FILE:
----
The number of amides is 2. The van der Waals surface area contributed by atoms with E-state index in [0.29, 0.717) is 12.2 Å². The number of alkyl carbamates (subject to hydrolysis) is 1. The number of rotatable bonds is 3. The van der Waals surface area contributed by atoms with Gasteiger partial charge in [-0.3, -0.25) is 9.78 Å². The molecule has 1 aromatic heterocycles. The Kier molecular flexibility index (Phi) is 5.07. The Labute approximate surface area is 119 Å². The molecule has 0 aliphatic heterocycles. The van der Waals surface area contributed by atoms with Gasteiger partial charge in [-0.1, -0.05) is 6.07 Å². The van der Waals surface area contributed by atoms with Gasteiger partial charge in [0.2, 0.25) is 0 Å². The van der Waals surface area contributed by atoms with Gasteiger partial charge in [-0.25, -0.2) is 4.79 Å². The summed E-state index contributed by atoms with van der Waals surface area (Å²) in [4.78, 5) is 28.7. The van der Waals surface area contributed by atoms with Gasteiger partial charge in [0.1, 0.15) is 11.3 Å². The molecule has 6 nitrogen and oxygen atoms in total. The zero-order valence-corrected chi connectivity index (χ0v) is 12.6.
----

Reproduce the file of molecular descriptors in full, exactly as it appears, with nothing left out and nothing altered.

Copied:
The number of amides is 2. The van der Waals surface area contributed by atoms with E-state index in [0.29, 0.717) is 12.2 Å². The number of alkyl carbamates (subject to hydrolysis) is 1. The number of rotatable bonds is 3. The van der Waals surface area contributed by atoms with Gasteiger partial charge in [-0.3, -0.25) is 9.78 Å². The molecule has 1 aromatic heterocycles. The Kier molecular flexibility index (Phi) is 5.07. The Labute approximate surface area is 119 Å². The molecule has 0 aliphatic heterocycles. The van der Waals surface area contributed by atoms with Gasteiger partial charge in [-0.1, -0.05) is 6.07 Å². The van der Waals surface area contributed by atoms with Gasteiger partial charge in [0.2, 0.25) is 0 Å². The van der Waals surface area contributed by atoms with Gasteiger partial charge in [-0.25, -0.2) is 4.79 Å². The summed E-state index contributed by atoms with van der Waals surface area (Å²) in [4.78, 5) is 28.7. The van der Waals surface area contributed by atoms with Gasteiger partial charge in [0.1, 0.15) is 11.3 Å². The molecule has 6 nitrogen and oxygen atoms in total. The zero-order valence-corrected chi connectivity index (χ0v) is 12.6.